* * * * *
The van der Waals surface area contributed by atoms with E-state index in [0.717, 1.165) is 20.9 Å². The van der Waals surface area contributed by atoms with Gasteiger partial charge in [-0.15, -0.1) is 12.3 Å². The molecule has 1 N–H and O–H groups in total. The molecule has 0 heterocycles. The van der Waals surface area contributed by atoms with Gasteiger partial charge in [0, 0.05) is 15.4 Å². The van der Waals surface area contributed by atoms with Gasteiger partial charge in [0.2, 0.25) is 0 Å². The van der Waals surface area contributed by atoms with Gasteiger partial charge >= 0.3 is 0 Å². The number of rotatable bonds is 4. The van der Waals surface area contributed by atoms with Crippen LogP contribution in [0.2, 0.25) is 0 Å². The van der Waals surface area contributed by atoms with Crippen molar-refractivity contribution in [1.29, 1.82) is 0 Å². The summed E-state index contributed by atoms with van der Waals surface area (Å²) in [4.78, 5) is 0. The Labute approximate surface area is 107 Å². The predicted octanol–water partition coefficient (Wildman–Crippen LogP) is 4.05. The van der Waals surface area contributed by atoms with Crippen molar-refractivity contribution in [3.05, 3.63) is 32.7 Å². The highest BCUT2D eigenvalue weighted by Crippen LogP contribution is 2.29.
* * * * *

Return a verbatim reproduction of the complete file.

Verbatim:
The van der Waals surface area contributed by atoms with E-state index in [0.717, 1.165) is 20.9 Å². The van der Waals surface area contributed by atoms with Gasteiger partial charge in [-0.15, -0.1) is 12.3 Å². The molecule has 1 N–H and O–H groups in total. The molecule has 0 heterocycles. The van der Waals surface area contributed by atoms with Gasteiger partial charge in [0, 0.05) is 15.4 Å². The van der Waals surface area contributed by atoms with Gasteiger partial charge in [0.2, 0.25) is 0 Å². The van der Waals surface area contributed by atoms with Gasteiger partial charge >= 0.3 is 0 Å². The number of rotatable bonds is 4. The van der Waals surface area contributed by atoms with Crippen LogP contribution in [0.2, 0.25) is 0 Å². The van der Waals surface area contributed by atoms with Crippen molar-refractivity contribution in [1.29, 1.82) is 0 Å². The summed E-state index contributed by atoms with van der Waals surface area (Å²) in [4.78, 5) is 0. The Labute approximate surface area is 107 Å². The predicted octanol–water partition coefficient (Wildman–Crippen LogP) is 4.05. The van der Waals surface area contributed by atoms with Crippen molar-refractivity contribution in [3.05, 3.63) is 32.7 Å². The highest BCUT2D eigenvalue weighted by Crippen LogP contribution is 2.29.